The first original documentary produced by streaming service Shudder, Horror Noire is as aesthetically unremarkable as any given VH1 nostalgia-thon, consisting almost entirely of film clips and a cavalcade of talking heads. Fortunately, director Xavier Burgin doesn’t need to do anything flashy, given that his subject is intrinsically intriguing and his interview subjects – an authoritative array of actors, directors, writers, critics, and historians – are suitably insightful and enthusiastic. Adapted and condensed from Robin R. Means Coleman’s book of the same name, Horror Noire hustles through the history of African-American horror cinema from the medium’s beginnings through the present, highlighting the ways in which the genre has demonized, idealized, and dissected blackness and the black experience. Although it engages in its share of breezy box-checking, Burgin’s film is dense with both trenchant observations and revelatory “forgotten lore,” such that even horror obsessives will inevitably learn something new. Indeed, the primary takeaway is that the topic could benefit from a more sober, long-form docuseries. Rating: B- [Now available to stream exclusively on Shudder.]
Although it relies on a dank, spectral atmosphere and familiar religious-horror motifs, director Darren Lynn Bousman’s St. Agatha is more of a slow-boil Southern-gothic thriller than an outright nunsploitation scare-fest. In 1950s small-town Georgia, broke and pregnant con artist Mary (Sabrina Kern) turns to a religious order that provides room and board to “unfortunates.” The convent’s nuns demand rigid obedience in return for their charity, but Mary quickly discerns that the sisters are up to something more sinister than workaday Catholic zealotry. Bousman’s feature engages in the usual post-Conjuring creepshow theatrics, but these amount to a misdirection tactic. They conceal a ludicrous but unremarkable captivity thriller, one that pits Mary against the banal evil of the order’s sadistic Mother Superior (Carolyn Hennesy). Despite solid performances, the film is swallowed by endless, ambiguous scenes of haunted-house strangeness, punctuated with brutal passages of emotional and physical abuse. The result is suffocating and monotonous, and never adequately counterbalanced by the feature’s clunkily expressed theme of liberation. Rating: C- [Now available to rent on from Amazon, Google Play, iTunes, and other platforms.]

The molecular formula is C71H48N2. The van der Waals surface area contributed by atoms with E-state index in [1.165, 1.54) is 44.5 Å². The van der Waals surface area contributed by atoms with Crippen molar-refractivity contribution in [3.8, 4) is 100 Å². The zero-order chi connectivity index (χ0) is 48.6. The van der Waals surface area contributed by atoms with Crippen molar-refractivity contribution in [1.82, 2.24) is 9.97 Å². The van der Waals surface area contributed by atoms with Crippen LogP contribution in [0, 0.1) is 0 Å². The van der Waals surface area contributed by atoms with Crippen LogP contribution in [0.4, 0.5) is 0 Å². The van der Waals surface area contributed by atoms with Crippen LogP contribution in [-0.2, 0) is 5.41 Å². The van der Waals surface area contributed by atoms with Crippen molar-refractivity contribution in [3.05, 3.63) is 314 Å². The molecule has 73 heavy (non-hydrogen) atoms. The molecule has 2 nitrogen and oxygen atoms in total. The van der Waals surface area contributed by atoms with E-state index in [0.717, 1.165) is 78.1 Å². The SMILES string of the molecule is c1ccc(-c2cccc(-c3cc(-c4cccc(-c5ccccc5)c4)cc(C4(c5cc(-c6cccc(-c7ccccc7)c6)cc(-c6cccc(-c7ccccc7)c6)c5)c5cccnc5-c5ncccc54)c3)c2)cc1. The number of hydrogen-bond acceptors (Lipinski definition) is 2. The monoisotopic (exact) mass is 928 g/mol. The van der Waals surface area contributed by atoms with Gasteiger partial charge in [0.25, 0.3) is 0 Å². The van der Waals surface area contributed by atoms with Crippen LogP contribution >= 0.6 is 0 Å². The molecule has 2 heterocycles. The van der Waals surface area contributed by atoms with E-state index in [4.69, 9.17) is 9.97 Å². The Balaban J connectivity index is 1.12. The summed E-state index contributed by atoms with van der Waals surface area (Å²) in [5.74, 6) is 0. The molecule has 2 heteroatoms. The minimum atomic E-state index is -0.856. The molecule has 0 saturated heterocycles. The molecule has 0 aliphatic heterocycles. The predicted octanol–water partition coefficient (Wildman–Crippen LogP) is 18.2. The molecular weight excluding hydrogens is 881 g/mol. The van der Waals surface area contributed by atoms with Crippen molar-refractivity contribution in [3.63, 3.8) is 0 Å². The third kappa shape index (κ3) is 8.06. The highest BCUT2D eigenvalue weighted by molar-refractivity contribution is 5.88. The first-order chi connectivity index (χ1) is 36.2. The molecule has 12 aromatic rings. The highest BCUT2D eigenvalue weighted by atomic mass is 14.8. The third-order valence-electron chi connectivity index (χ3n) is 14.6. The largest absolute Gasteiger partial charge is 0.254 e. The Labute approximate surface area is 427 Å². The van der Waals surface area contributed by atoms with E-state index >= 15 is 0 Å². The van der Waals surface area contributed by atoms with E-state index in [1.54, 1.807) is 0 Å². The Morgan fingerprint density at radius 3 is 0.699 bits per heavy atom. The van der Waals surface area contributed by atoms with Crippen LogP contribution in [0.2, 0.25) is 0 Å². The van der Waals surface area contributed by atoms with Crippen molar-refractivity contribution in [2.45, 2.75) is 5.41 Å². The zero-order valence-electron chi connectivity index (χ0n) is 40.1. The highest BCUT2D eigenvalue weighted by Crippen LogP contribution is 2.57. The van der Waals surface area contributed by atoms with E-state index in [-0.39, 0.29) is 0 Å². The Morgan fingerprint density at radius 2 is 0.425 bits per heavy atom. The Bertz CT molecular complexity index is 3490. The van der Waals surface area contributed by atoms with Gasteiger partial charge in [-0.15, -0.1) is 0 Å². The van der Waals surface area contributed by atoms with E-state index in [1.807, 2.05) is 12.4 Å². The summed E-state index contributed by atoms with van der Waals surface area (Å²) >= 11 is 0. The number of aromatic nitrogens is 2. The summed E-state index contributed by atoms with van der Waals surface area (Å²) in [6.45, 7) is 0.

To better distinguish themselves in a saturated genre, adaptations of YA fantasy novels often overextend themselves with respect to idiosyncratic world-building. It’s refreshing, then, that the horror-tinged coming-of-age tale The Changeover takes such a restrained approach, limiting itself to a handful of characters in a relatively grounded suburban New Zealand setting. Adapting Margaret Mahy’s 1984 novel of the same name – and giving it a faintly post-apocalyptic spin by setting it in the aftermath of the devastating 2011 Christchurch earthquake – the filmmakers rely on familiar fantasy components, such as curses, demons, witches, and ritual magic. However, the story of psychically sensitive teenager Laura Chant (Erana James) and her efforts to rescue her young brother from a parasitic entity has a persuasively edgy, forlorn tone that vibrates with the feminine energy of a PG-13 version of the 2018 Suspiria. It helps that the great Timothy Spall portrays the human-seeming monster, Mr. Braque, whom the actor imbues with a menace and ambiguity that was absent from his unctuous Harry Potter villain. Rating: B- [Now available to rent or purchase from Amazon, Google Play, PlayStation, and other platforms.]